The image below is of Google Maps (30 May 2018) of Amsterdam Schiphol's Aalsmeerbaan (36R).

It shows 4 planes on the runway and a fifth that's about to land. When you zoom in, all planes seem identical.

Has this image been tampered with or could there be an explanation for this?

enter image description here

  • 54
    $\begingroup$ Just a note, but tamper strongly implies some kind of unauthorised/unlawful/nefarious alteration. If the planes aren't actually there, it's far more likely to be some kind of post-processing artefact rather than some kind of deliberate tampering. $\endgroup$
    – Dan
    Commented May 30, 2018 at 16:23
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    $\begingroup$ If those are actually different planes, then the controllers at Schiphol are utterly failing at maintaining separation. $\endgroup$ Commented May 30, 2018 at 17:41
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    $\begingroup$ Sattelites photography are usually not actual photos but rather a compilation of multiples photos not necesserally taken at the same time. $\endgroup$
    – Manu H
    Commented May 30, 2018 at 18:07
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    $\begingroup$ @ManuH A lot of Google's photography is aerial rather than satellite. However, you're correct that it's not taken at the same time. The aircraft or satellite would fly in a line taking photos which would later be stitched together. $\endgroup$
    – reirab
    Commented May 30, 2018 at 19:58
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    $\begingroup$ Didn't you know? The Netherlands has a group of 787s that not only do formation flying, they also do formation landing... No, it's not a thing, but I want it to be a thing. $\endgroup$
    – n_b
    Commented May 31, 2018 at 5:42

3 Answers 3


Google Maps and Google Earth are made by stitching together many different images to create the illusion of a single massive picture of the globe.

The image you are seeing was almost certainly made by an aerial photography plane passing overhead of another plane landing. In multiple snapshots, it captured the same plane on final, touching down, rolling out and stopping.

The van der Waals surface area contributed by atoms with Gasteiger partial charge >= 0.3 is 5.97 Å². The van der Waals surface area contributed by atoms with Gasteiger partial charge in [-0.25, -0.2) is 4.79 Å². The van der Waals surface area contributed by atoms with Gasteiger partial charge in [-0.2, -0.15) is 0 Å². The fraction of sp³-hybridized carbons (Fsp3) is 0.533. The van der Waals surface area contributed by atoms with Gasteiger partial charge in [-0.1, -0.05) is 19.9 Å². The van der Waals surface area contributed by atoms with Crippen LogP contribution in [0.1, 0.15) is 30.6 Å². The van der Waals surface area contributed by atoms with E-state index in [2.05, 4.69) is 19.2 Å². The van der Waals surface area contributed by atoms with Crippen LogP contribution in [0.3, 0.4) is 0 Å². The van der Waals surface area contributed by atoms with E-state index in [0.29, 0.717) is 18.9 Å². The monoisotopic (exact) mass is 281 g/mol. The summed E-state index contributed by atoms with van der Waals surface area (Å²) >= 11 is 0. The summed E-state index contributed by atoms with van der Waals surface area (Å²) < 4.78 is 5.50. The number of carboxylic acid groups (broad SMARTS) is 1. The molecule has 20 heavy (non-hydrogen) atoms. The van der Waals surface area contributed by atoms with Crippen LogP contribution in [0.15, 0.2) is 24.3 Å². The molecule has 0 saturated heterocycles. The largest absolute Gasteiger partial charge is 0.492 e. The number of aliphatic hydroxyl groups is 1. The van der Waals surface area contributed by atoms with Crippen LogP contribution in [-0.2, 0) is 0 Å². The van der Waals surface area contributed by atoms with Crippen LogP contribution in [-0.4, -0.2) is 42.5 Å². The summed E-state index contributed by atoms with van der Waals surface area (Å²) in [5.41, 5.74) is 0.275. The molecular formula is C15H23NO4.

The images were assembled together to line up the ground and all static elements. But items that are moving appear multiple times in different images.

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    $\begingroup$ Your answer makes so much sense that it makes me wonder why I didn't think of it myself. The spacing between the planes also supports your answer. You can actually see the plane slowing down. $\endgroup$
    – mgr326639
    Commented May 30, 2018 at 18:16
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    $\begingroup$ @CptReynolds Google uses satellite imagery when you're zoomed out and aerial imagery when you're zoomed in. $\endgroup$
    – reirab
    Commented May 30, 2018 at 19:59
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    $\begingroup$ @IanW It's most certainly aerial photography, satellite photography simply does not have an adequate resolution for images like these. Wake turbulence only applies to directly crossing the flight path; ATC requires something like a 2000ft vertical separation (my guess is that the surveyor flew at 7000ft, as flights at Schiphol are generally initially cleared to 6000ft) $\endgroup$
    – Sanchises
    Commented May 30, 2018 at 20:43
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    $\begingroup$ Looking at the zoomed-in image, it's pretty clear that the survey plane takes three images (RGB) with three filters and then they are stitched together to get true colour - of course the stitching fails with a fast moving object. $\endgroup$ Commented May 31, 2018 at 8:04
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    $\begingroup$ @Tonny Not necessarily. In the US, the airspace over major airports isn't restricted at all altitudes. At the major airports around New York City, the class B airspace only extends to 7000 feet $\endgroup$
    – MattD
    Commented May 31, 2018 at 17:02

This is a common occurrence with airplanes on Google maps. Google overlays multiple scans taken seconds apart from satellite imagery to get the best image quality.

This works very well for stationary objects, such as buildings and land structures but results in multiple images of high speed objects, such as airplanes. Sometimes this effect is visible even with cars on a highway.


What looks like tampering is actually multiple exposures, plus cross-channel rolling shutter (the color fringes). If you measure the spacing of the aircraft images and the size of the fringes, you can infer that it's one aircraft slowing down after touchdown. You can even see the puffs of smoke that show the main gear touching down before the nose wheel. Here's a careful analysis.


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